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    Four System Enablers of Large‐System Transformation in Health Care: A Mixed Methods Realist Evaluation

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    Abstract Policy Points The implementation of large-scale health care interventions relies on a shared vision, commitment to change, coordination across sites, and a spanning of siloed knowledge. Enablers of the system should include building an authorizing environment; providing relevant, meaningful, transparent, and timely data; designating and distributing leadership and decision making; and fostering the emergence of a learning culture. Attention to these four enablers can set up a positive feedback loop to foster positive change that can protect against the loss of key staff, the presence of lone disruptors, and the enervating effects of uncertainty. Context Large-scale transformative initiatives have the potential to improve the quality, efficiency, and safety of health care. However, change is expensive, complex, and difficult to implement and sustain. This paper advances system enablers, which will help to guide large-scale transformation in health care systems. Methods A realist study of the implementation of a value-based health care program between 2017 and 2021 was undertaken in every public hospital (n = 221) in New South Wales (NSW), Australia. Four data sources were used to elucidate initial program theories beginning with a set of literature reviews, a program document review, and informal discussions with key stakeholders. Semistructured interviews were then conducted with 56 stakeholders to confirm, refute, or refine the theories. A retroductive analysis produced a series of context-mechanism-outcome (CMO) statements. Next, the CMOs were validated with three health care quality expert panels (n = 51). Synthesized data were interrogated to distill the overarching system enablers. Findings Forty-two CMO statements from the eight initial program theory areas were developed, refined, and validated. Four system enablers were identified: (1) build an authorizing environment; (2) provide relevant, authentic, timely, and meaningful data; (3) designate and distribute leadership and decision making; and (4) support the emergence of a learning culture. The system enablers provide a nuanced understanding of large-system transformation that illustrates when, for whom, and in what circumstances large-system transformation worked well or worked poorly. Conclusions System enablers offer nuanced guidance for the implementation of large-scale health care interventions. The four enablers may be portable to similar contexts and provide the empirical basis for an implementation model of large-system value-based health care initiatives. With concerted application, these findings can pave the way not just for a better understanding of greater or lesser success in intervening in health care settings but ultimately to contribute higher quality, higher value, and safer care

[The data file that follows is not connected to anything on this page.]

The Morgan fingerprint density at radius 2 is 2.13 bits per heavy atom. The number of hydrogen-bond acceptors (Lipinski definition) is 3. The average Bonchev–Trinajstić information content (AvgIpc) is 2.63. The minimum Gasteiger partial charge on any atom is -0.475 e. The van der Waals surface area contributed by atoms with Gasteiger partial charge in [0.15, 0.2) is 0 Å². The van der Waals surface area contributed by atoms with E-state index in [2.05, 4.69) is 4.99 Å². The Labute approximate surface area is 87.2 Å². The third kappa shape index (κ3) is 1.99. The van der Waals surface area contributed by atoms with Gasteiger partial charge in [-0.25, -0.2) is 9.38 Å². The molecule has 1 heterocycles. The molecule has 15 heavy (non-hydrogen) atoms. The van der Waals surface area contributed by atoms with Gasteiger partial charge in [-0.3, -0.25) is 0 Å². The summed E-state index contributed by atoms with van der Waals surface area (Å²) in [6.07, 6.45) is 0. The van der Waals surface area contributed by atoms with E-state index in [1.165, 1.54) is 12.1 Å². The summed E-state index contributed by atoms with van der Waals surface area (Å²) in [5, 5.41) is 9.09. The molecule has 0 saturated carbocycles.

Nitrogen availability regulates the effects of a simulated marine heatwave on carbon sequestration and phycosphere bacteria of a marine crop

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    Great hope has been pinned on seaweed cultivation as being a potent way of removing CO2 to reduce rates of sea surface warming and acidification. Marine heatwaves and nitrogen pollution in coastal ecosystems are serious current issues that need to be better understood to inform decision making and policy. Here, we investigated the effects of a simulated heatwave and nitrogen pollution on carbon sequestration by an important seaweed crop species and its phycosphere bacteria. Gracilaria lemaneiformis was grown in ambient and high nitrogen conditions (14 and 200 μM L−1). Photosynthetic rate, seaweed biomass and particulate organic carbon accumulation were significantly increased in “high nitrogen-no heatwave” conditions. In “ambient nitrogen heatwave” conditions, the expression of genes related to photosynthesis was down regulated and the seaweeds lost more dissolved organic carbon (DOC) to the surrounding water, resulting in more refractory dissolved organic carbon (RDOC). In “high nitrogen heatwave” conditions, photosynthetic gene expression was upregulated; bacterial abundance was also increased that can explain the reduced DOC and RDOC accumulation. The simulated heatwave reduced bacterial diversity while high nitrogen alleviated this effect. These findings suggest that the economically important alga G. lemaneiformis may lose more DOC and RDOC to nearshore waters during marine heatwave events, enhancing carbon sequestration, while nitrogen enrichment has a counteractive effect